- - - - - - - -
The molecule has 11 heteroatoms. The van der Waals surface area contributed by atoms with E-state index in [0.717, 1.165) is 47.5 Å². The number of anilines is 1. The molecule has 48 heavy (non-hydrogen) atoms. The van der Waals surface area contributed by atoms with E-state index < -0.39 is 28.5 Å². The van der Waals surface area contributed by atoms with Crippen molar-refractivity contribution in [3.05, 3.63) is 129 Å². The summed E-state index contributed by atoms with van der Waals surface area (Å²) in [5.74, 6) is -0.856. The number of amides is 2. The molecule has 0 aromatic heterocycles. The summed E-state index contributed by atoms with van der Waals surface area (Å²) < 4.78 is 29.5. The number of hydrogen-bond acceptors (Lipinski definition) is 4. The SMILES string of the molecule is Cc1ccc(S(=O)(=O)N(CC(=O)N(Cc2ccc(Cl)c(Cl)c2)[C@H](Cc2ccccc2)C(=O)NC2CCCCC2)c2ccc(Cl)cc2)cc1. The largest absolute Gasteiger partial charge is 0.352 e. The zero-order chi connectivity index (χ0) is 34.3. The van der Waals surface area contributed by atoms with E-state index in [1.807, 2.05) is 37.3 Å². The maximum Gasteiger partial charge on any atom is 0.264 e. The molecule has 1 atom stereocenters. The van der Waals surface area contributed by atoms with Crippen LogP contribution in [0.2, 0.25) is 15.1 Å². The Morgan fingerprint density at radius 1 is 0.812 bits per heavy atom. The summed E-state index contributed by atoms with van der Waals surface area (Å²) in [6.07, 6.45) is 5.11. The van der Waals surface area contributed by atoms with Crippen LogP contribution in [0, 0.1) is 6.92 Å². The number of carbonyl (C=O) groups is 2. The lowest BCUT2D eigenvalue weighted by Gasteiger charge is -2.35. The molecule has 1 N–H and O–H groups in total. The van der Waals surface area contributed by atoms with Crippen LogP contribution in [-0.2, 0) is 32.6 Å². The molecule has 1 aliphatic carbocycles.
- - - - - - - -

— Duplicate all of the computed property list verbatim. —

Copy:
The molecule has 11 heteroatoms. The van der Waals surface area contributed by atoms with E-state index in [0.717, 1.165) is 47.5 Å². The number of anilines is 1. The molecule has 48 heavy (non-hydrogen) atoms. The van der Waals surface area contributed by atoms with E-state index < -0.39 is 28.5 Å². The van der Waals surface area contributed by atoms with Crippen molar-refractivity contribution in [3.05, 3.63) is 129 Å². The summed E-state index contributed by atoms with van der Waals surface area (Å²) in [5.74, 6) is -0.856. The number of amides is 2. The molecule has 0 aromatic heterocycles. The summed E-state index contributed by atoms with van der Waals surface area (Å²) < 4.78 is 29.5. The number of hydrogen-bond acceptors (Lipinski definition) is 4. The SMILES string of the molecule is Cc1ccc(S(=O)(=O)N(CC(=O)N(Cc2ccc(Cl)c(Cl)c2)[C@H](Cc2ccccc2)C(=O)NC2CCCCC2)c2ccc(Cl)cc2)cc1. The largest absolute Gasteiger partial charge is 0.352 e. The zero-order chi connectivity index (χ0) is 34.3. The van der Waals surface area contributed by atoms with E-state index in [1.807, 2.05) is 37.3 Å². The maximum Gasteiger partial charge on any atom is 0.264 e. The molecule has 1 atom stereocenters. The van der Waals surface area contributed by atoms with Crippen LogP contribution in [0.2, 0.25) is 15.1 Å². The Morgan fingerprint density at radius 1 is 0.812 bits per heavy atom. The summed E-state index contributed by atoms with van der Waals surface area (Å²) in [6.07, 6.45) is 5.11. The van der Waals surface area contributed by atoms with Crippen LogP contribution in [0, 0.1) is 6.92 Å². The number of carbonyl (C=O) groups is 2. The lowest BCUT2D eigenvalue weighted by Gasteiger charge is -2.35. The molecule has 1 N–H and O–H groups in total. The van der Waals surface area contributed by atoms with Crippen LogP contribution in [-0.2, 0) is 32.6 Å². The molecule has 1 aliphatic carbocycles.